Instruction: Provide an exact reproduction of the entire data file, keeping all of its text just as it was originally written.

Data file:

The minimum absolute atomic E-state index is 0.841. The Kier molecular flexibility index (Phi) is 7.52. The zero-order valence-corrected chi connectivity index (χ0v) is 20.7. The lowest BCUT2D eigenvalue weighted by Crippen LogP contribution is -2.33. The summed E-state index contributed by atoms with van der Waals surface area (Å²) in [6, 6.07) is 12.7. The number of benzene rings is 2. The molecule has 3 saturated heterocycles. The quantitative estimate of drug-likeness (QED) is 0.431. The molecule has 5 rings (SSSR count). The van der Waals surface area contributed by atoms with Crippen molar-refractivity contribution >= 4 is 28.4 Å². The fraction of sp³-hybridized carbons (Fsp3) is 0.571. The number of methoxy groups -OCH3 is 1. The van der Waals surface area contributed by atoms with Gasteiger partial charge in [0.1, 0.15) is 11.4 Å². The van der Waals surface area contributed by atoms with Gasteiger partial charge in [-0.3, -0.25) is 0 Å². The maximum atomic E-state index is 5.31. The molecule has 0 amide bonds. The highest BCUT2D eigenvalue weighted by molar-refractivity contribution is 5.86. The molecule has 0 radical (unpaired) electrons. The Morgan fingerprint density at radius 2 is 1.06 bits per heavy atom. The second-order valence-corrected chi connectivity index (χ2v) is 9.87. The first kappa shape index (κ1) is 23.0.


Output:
The minimum absolute atomic E-state index is 0.841. The Kier molecular flexibility index (Phi) is 7.52. The zero-order valence-corrected chi connectivity index (χ0v) is 20.7. The lowest BCUT2D eigenvalue weighted by Crippen LogP contribution is -2.33. The summed E-state index contributed by atoms with van der Waals surface area (Å²) in [6, 6.07) is 12.7. The number of benzene rings is 2. The molecule has 3 saturated heterocycles. The quantitative estimate of drug-likeness (QED) is 0.431. The molecule has 5 rings (SSSR count). The van der Waals surface area contributed by atoms with Crippen molar-refractivity contribution >= 4 is 28.4 Å². The fraction of sp³-hybridized carbons (Fsp3) is 0.571. The number of methoxy groups -OCH3 is 1. The van der Waals surface area contributed by atoms with Gasteiger partial charge in [0.1, 0.15) is 11.4 Å². The van der Waals surface area contributed by atoms with Gasteiger partial charge in [-0.3, -0.25) is 0 Å². The maximum atomic E-state index is 5.31. The molecule has 0 amide bonds. The highest BCUT2D eigenvalue weighted by molar-refractivity contribution is 5.86. The molecule has 0 radical (unpaired) electrons. The Morgan fingerprint density at radius 2 is 1.06 bits per heavy atom. The second-order valence-corrected chi connectivity index (χ2v) is 9.87. The first kappa shape index (κ1) is 23.0.